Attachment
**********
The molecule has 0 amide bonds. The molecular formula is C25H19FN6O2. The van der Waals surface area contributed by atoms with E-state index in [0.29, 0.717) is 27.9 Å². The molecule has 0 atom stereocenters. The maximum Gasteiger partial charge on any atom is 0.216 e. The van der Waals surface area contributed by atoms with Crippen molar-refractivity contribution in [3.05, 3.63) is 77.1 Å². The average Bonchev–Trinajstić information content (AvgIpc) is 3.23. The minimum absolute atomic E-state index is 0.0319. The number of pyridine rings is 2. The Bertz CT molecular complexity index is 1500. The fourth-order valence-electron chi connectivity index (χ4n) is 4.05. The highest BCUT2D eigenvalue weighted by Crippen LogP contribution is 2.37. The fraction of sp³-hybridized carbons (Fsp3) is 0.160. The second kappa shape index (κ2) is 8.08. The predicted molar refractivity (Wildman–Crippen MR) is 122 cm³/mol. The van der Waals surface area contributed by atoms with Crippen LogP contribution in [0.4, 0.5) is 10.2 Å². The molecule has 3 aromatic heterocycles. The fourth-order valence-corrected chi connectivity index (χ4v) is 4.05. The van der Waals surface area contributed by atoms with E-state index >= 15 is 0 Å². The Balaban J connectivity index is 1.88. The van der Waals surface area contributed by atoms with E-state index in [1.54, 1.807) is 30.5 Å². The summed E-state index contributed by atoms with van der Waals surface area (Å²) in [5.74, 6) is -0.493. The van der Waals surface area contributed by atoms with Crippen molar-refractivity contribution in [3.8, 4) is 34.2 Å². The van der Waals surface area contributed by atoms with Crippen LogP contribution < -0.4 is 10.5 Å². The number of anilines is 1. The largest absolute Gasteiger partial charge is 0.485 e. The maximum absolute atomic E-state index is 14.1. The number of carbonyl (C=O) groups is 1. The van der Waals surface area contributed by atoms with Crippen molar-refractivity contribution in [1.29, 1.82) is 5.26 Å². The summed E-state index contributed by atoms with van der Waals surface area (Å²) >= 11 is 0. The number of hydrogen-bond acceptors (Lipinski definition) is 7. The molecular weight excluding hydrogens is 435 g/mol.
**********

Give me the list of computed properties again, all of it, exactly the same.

The molecule has 0 amide bonds. The molecular formula is C25H19FN6O2. The van der Waals surface area contributed by atoms with E-state index in [0.29, 0.717) is 27.9 Å². The molecule has 0 atom stereocenters. The maximum Gasteiger partial charge on any atom is 0.216 e. The van der Waals surface area contributed by atoms with Crippen molar-refractivity contribution in [3.05, 3.63) is 77.1 Å². The average Bonchev–Trinajstić information content (AvgIpc) is 3.23. The minimum absolute atomic E-state index is 0.0319. The number of pyridine rings is 2. The Bertz CT molecular complexity index is 1500. The fourth-order valence-electron chi connectivity index (χ4n) is 4.05. The highest BCUT2D eigenvalue weighted by Crippen LogP contribution is 2.37. The fraction of sp³-hybridized carbons (Fsp3) is 0.160. The second kappa shape index (κ2) is 8.08. The predicted molar refractivity (Wildman–Crippen MR) is 122 cm³/mol. The van der Waals surface area contributed by atoms with Crippen LogP contribution in [0.4, 0.5) is 10.2 Å². The molecule has 3 aromatic heterocycles. The fourth-order valence-corrected chi connectivity index (χ4v) is 4.05. The van der Waals surface area contributed by atoms with E-state index >= 15 is 0 Å². The Balaban J connectivity index is 1.88. The van der Waals surface area contributed by atoms with E-state index in [1.54, 1.807) is 30.5 Å². The summed E-state index contributed by atoms with van der Waals surface area (Å²) in [5.74, 6) is -0.493. The van der Waals surface area contributed by atoms with Crippen molar-refractivity contribution in [3.8, 4) is 34.2 Å². The van der Waals surface area contributed by atoms with Crippen LogP contribution < -0.4 is 10.5 Å². The number of anilines is 1. The largest absolute Gasteiger partial charge is 0.485 e. The maximum absolute atomic E-state index is 14.1. The number of carbonyl (C=O) groups is 1. The van der Waals surface area contributed by atoms with Crippen molar-refractivity contribution in [1.29, 1.82) is 5.26 Å². The summed E-state index contributed by atoms with van der Waals surface area (Å²) >= 11 is 0. The number of hydrogen-bond acceptors (Lipinski definition) is 7. The molecular weight excluding hydrogens is 435 g/mol.